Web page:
It was incredible, the sheer length. From scalp up to almost her heels, the thick cascade of luxuriant tresses swept down like a torrent. Meticulous care went into the assembly of this hirsute cataract. The hair was braided into two extended braids that dangled from her nape, just below the ears. Fist thick ? and gray. Gray? Yes, indeed. She was at least fifty. She sat demure and silently, on a chair crouched over a low table, assisting her photographer husband: both ran a small tumble-down studio that shot passport size photographs. Black & White in those days. She trimmed the matt finished copies, and after writing a few indexing reference numbers behind them, pushed them into tiny yellow manila envelopes for delivery.
The old couple, from morning to around nine in the night, went about their humble business. Each day, riding past the ramshackle establishment, I would notice them: he stooped over some ancient Hasselblad box camera, wiping the prized lens, and she stooping over a table, cranking her hand operated cutting machine, snipping off unwanted extra edges from snapshots. Once, when I needed to apply for a passport, I dropped in for my own shot, I found myself fussed over, he adjusting my tie knot and she pushing back one or two locks of my own hair from my forehead. After what seemed an eternity, they said all was set, he hid behind his camera tripod, swathed in a black sheet, and she stood beside him, wringing her hands. For them, each customer was verily the king. Obviously both of them knew their art. Though reduced by circumstance to earning their keep through peddling copies of mundane snapshots, they had had better times ? for on the tiny studio’s walls, hung along two lines, were some really superb B & W compositions. One was of Gandhi, ‘taken when he was here sir, by me’, the man proudly said, as he sidled beside me to admire his own work.
…I asked the man at the foyer, on the whys and where of the dismantled studio’s owners. The man shook his head. The old couple was gone, he said, looking upwards ? heaven…
‘It is superb, class’, I said. He nodded, for he knew it was..
It was superb. Karsh of Ottawa would have stopped in his stride for it, such was the effect of the sepia tone framed picture.
The alumni association of my alma mater was scheduled to hold its thirtieth class reunion, and I was back, amid old friends, familiar faces and recognizable voices. We talked and laughed, recollecting old jokes and happenings: mimicking, our teachers, till our bellies ached. For keep-sake, we fished out our SLR, video, and digital cameras, shooting meters and rolls of film: making faces instead of saying cheese. It was fun, the get together.
Early next morning, I drove up the familiar sinuous laterite-walled alleys of my once favorite town: post monsoon humidity had made every nook and cranny green. This was where I grew up. Found the first stirrings of love. Earned my collegiate degree. Though the streets were still identifiable, the fa?ade on either side had changed. Newer glitzy shops, with wide glass panes. Bright neon lights, traffic lights ? Mangalore had metamorphosed. I stopped at the road junction. Looked left. The tiny studio was gone. I parked the car, and walked up. The entire place was different now: a ritzy mall like structure now stood at the spot. I asked the man at the foyer, on the whys and where of the dismantled studio’s owners. The man shook his head. The old couple was gone, he said, looking upwards ? heaven. The studio itself had been sold off, but their son, had set up another studio on the main road. I had with me six rolls of films I needed to develop, and drove the three miles, enquiring along the way: I located the new establishment. A natty smart youngster in tie, greeted me. The whole place was air-conditioned, spic and span, with brass-potted foliage plants here and there. The walls had huge multicolored posters, of damsels with sun tans on a beach, and buxom film starlets.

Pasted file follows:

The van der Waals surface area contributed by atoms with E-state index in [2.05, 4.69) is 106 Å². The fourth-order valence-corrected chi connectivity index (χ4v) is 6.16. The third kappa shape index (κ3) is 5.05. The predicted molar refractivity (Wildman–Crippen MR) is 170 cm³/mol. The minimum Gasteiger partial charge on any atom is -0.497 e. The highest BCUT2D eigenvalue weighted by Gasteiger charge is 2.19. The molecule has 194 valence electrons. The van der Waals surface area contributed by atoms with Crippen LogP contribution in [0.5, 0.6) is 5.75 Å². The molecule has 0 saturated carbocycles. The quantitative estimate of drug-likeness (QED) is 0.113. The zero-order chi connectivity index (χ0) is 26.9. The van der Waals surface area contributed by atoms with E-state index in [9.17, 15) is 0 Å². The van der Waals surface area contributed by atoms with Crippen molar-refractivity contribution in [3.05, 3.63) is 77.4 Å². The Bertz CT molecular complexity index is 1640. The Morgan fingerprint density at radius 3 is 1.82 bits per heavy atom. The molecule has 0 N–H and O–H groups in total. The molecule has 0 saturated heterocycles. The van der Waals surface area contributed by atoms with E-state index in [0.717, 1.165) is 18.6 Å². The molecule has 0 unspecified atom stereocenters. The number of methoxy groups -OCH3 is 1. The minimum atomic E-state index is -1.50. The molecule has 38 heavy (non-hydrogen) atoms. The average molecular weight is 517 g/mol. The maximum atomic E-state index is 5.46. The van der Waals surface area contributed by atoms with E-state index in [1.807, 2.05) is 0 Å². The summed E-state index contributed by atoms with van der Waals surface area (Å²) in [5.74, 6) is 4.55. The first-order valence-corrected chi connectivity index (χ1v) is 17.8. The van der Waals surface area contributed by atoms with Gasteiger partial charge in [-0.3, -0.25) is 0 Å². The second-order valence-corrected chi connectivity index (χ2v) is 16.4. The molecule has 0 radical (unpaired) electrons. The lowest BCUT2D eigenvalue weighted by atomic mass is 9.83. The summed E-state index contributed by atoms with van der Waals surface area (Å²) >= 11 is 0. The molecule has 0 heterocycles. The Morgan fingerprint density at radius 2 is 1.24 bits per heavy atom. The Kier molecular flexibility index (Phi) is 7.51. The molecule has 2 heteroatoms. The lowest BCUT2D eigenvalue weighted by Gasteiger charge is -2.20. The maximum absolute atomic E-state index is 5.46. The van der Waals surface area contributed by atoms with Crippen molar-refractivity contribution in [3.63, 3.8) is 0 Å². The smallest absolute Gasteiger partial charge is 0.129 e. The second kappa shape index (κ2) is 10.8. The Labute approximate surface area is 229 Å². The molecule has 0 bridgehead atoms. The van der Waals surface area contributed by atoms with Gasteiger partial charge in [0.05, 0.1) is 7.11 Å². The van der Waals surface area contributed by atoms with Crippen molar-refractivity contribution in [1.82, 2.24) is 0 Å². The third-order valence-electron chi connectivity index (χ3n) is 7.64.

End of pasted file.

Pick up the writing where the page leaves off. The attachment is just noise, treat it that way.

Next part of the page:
After handing the rolls over, I politely enquired on where or how I could meet with the owner: a man writing something behind the counter looked up. His enquiring eyes flitted for a second or two, ‘Mr. Seshachalam? Aren’t you Seshachalam?’
‘No no, Arunachalam. Kumar Arunachalam. I was in Mangalore in the sixties and seventies, in the medical college, when your parents operated a small studio in Balmatta’
He stood up beaming, and shook my hands warmly.
‘I’ve seen you doctor when your were here, I was in St. Aloysius
‘Just wait here sir, I have something for you’.
Fifteen minutes later, he was back, handing me a large brown paper wrapped parcel. I ripped off the wrapping, and found a wood framed, sepia toned black and white photograph. Mahatma Gandhi. Taken in Mangalore. On the back of the framed picture were some digits and reference numbers ? the very ones that once were scrawled in fountain pen ink by a grand old lady with thick gray braids that touched her heels. As I peered at the historic photograph, I saw reflected from the glass sheet that covered it, another image ? of two old souls, proud and committed. One proudly holding a box camera, and another proudly sporting a pair of painstakingly plaited braids, hung front of her shoulders, and reaching to her ankles.
‘Dad said you liked the picture sir, and that you had purchased it. He couldn’t trace you, so he left it with me to see that it is delivered. What a coincidence this is! His soul will rest in peace now Dr. Seshachalam, oops sorry, sorry, Arunachalam’.
Only, I had never paid for, nor asked for the picture. I had just stood and admired it in silence. But for that old-school Karsh of Kanara, that momentary pause of mine in front of his masterpiece was, in his mind, the ultimate compliment to his skill – maybe no one had ever tarried to see the framed portraits on his studio wall.
About the Author:
Author: Dr. Arunachalam Kumar- India